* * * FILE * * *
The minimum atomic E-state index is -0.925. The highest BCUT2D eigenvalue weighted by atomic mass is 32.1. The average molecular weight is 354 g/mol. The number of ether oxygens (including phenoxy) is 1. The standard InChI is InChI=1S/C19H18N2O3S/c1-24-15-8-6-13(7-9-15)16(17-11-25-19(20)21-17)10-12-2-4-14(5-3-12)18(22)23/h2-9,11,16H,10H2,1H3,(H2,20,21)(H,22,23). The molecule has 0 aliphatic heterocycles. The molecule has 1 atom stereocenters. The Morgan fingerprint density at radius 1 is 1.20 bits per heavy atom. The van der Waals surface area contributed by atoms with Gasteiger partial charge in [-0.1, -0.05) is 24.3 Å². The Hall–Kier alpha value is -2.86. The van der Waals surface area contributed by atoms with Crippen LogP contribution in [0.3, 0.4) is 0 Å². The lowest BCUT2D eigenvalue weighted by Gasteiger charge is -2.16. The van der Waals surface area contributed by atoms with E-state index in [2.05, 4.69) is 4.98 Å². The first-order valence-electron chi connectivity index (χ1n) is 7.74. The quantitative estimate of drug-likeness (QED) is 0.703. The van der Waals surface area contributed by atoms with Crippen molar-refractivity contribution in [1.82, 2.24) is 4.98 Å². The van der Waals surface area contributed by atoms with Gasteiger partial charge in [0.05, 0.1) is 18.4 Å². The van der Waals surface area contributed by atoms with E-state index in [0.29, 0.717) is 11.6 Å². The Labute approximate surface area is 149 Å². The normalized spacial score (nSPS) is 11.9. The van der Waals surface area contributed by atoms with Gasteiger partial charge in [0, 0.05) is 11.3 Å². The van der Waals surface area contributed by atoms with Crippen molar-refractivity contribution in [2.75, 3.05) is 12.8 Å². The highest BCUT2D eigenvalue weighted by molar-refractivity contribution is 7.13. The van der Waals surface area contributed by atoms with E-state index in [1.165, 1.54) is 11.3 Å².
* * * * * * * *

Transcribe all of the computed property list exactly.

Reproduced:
The minimum atomic E-state index is -0.925. The highest BCUT2D eigenvalue weighted by atomic mass is 32.1. The average molecular weight is 354 g/mol. The number of ether oxygens (including phenoxy) is 1. The standard InChI is InChI=1S/C19H18N2O3S/c1-24-15-8-6-13(7-9-15)16(17-11-25-19(20)21-17)10-12-2-4-14(5-3-12)18(22)23/h2-9,11,16H,10H2,1H3,(H2,20,21)(H,22,23). The molecule has 0 aliphatic heterocycles. The molecule has 1 atom stereocenters. The Morgan fingerprint density at radius 1 is 1.20 bits per heavy atom. The van der Waals surface area contributed by atoms with Gasteiger partial charge in [-0.1, -0.05) is 24.3 Å². The Hall–Kier alpha value is -2.86. The van der Waals surface area contributed by atoms with Crippen LogP contribution in [0.3, 0.4) is 0 Å². The lowest BCUT2D eigenvalue weighted by Gasteiger charge is -2.16. The van der Waals surface area contributed by atoms with E-state index in [2.05, 4.69) is 4.98 Å². The first-order valence-electron chi connectivity index (χ1n) is 7.74. The quantitative estimate of drug-likeness (QED) is 0.703. The van der Waals surface area contributed by atoms with Crippen molar-refractivity contribution in [1.82, 2.24) is 4.98 Å². The van der Waals surface area contributed by atoms with Gasteiger partial charge in [0.05, 0.1) is 18.4 Å². The van der Waals surface area contributed by atoms with E-state index in [0.29, 0.717) is 11.6 Å². The Labute approximate surface area is 149 Å². The normalized spacial score (nSPS) is 11.9. The van der Waals surface area contributed by atoms with Gasteiger partial charge in [0, 0.05) is 11.3 Å². The van der Waals surface area contributed by atoms with Crippen molar-refractivity contribution in [2.75, 3.05) is 12.8 Å². The highest BCUT2D eigenvalue weighted by molar-refractivity contribution is 7.13. The van der Waals surface area contributed by atoms with E-state index in [1.165, 1.54) is 11.3 Å².